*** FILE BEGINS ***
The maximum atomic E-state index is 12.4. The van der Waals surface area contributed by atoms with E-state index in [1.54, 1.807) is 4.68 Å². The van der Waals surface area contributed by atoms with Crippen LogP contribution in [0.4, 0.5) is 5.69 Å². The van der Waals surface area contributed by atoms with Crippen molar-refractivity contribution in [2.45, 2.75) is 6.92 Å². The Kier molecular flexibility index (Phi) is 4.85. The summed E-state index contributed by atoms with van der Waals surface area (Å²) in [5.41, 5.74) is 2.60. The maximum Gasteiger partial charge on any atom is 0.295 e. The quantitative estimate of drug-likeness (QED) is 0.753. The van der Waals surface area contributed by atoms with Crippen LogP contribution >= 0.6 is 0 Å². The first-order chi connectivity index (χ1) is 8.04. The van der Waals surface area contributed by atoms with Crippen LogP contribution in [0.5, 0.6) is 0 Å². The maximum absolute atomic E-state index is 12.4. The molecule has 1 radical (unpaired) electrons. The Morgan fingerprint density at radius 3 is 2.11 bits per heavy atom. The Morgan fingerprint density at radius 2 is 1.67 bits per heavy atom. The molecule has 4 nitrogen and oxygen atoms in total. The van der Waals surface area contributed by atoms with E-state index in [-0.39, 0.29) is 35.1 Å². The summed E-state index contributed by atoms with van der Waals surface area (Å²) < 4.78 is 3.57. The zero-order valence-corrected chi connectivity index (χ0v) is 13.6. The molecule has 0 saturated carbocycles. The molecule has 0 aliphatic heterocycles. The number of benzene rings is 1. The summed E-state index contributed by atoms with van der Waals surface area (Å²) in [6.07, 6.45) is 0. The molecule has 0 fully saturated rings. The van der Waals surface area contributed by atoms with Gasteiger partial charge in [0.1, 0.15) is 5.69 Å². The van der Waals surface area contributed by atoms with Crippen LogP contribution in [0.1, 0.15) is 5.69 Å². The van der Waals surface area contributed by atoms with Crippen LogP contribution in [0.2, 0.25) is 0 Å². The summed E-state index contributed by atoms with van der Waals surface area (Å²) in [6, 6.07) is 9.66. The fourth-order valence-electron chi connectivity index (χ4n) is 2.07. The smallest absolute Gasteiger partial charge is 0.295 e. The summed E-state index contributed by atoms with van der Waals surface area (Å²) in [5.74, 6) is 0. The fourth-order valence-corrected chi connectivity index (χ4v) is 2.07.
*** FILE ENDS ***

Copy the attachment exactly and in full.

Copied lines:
The maximum atomic E-state index is 12.4. The van der Waals surface area contributed by atoms with E-state index in [1.54, 1.807) is 4.68 Å². The van der Waals surface area contributed by atoms with Crippen LogP contribution in [0.4, 0.5) is 5.69 Å². The van der Waals surface area contributed by atoms with Crippen molar-refractivity contribution in [2.45, 2.75) is 6.92 Å². The Kier molecular flexibility index (Phi) is 4.85. The summed E-state index contributed by atoms with van der Waals surface area (Å²) in [5.41, 5.74) is 2.60. The maximum Gasteiger partial charge on any atom is 0.295 e. The quantitative estimate of drug-likeness (QED) is 0.753. The van der Waals surface area contributed by atoms with Crippen LogP contribution >= 0.6 is 0 Å². The first-order chi connectivity index (χ1) is 8.04. The van der Waals surface area contributed by atoms with Crippen LogP contribution in [0.5, 0.6) is 0 Å². The maximum absolute atomic E-state index is 12.4. The molecule has 1 radical (unpaired) electrons. The Morgan fingerprint density at radius 3 is 2.11 bits per heavy atom. The Morgan fingerprint density at radius 2 is 1.67 bits per heavy atom. The molecule has 4 nitrogen and oxygen atoms in total. The van der Waals surface area contributed by atoms with E-state index in [-0.39, 0.29) is 35.1 Å². The summed E-state index contributed by atoms with van der Waals surface area (Å²) < 4.78 is 3.57. The zero-order valence-corrected chi connectivity index (χ0v) is 13.6. The molecule has 0 saturated carbocycles. The molecule has 0 aliphatic heterocycles. The number of benzene rings is 1. The summed E-state index contributed by atoms with van der Waals surface area (Å²) in [6.07, 6.45) is 0. The molecule has 0 fully saturated rings. The van der Waals surface area contributed by atoms with Gasteiger partial charge in [0.1, 0.15) is 5.69 Å². The van der Waals surface area contributed by atoms with Crippen LogP contribution in [0.1, 0.15) is 5.69 Å². The van der Waals surface area contributed by atoms with Crippen LogP contribution in [0.2, 0.25) is 0 Å². The summed E-state index contributed by atoms with van der Waals surface area (Å²) in [6, 6.07) is 9.66. The fourth-order valence-electron chi connectivity index (χ4n) is 2.07. The smallest absolute Gasteiger partial charge is 0.295 e. The summed E-state index contributed by atoms with van der Waals surface area (Å²) in [5.74, 6) is 0. The fourth-order valence-corrected chi connectivity index (χ4v) is 2.07.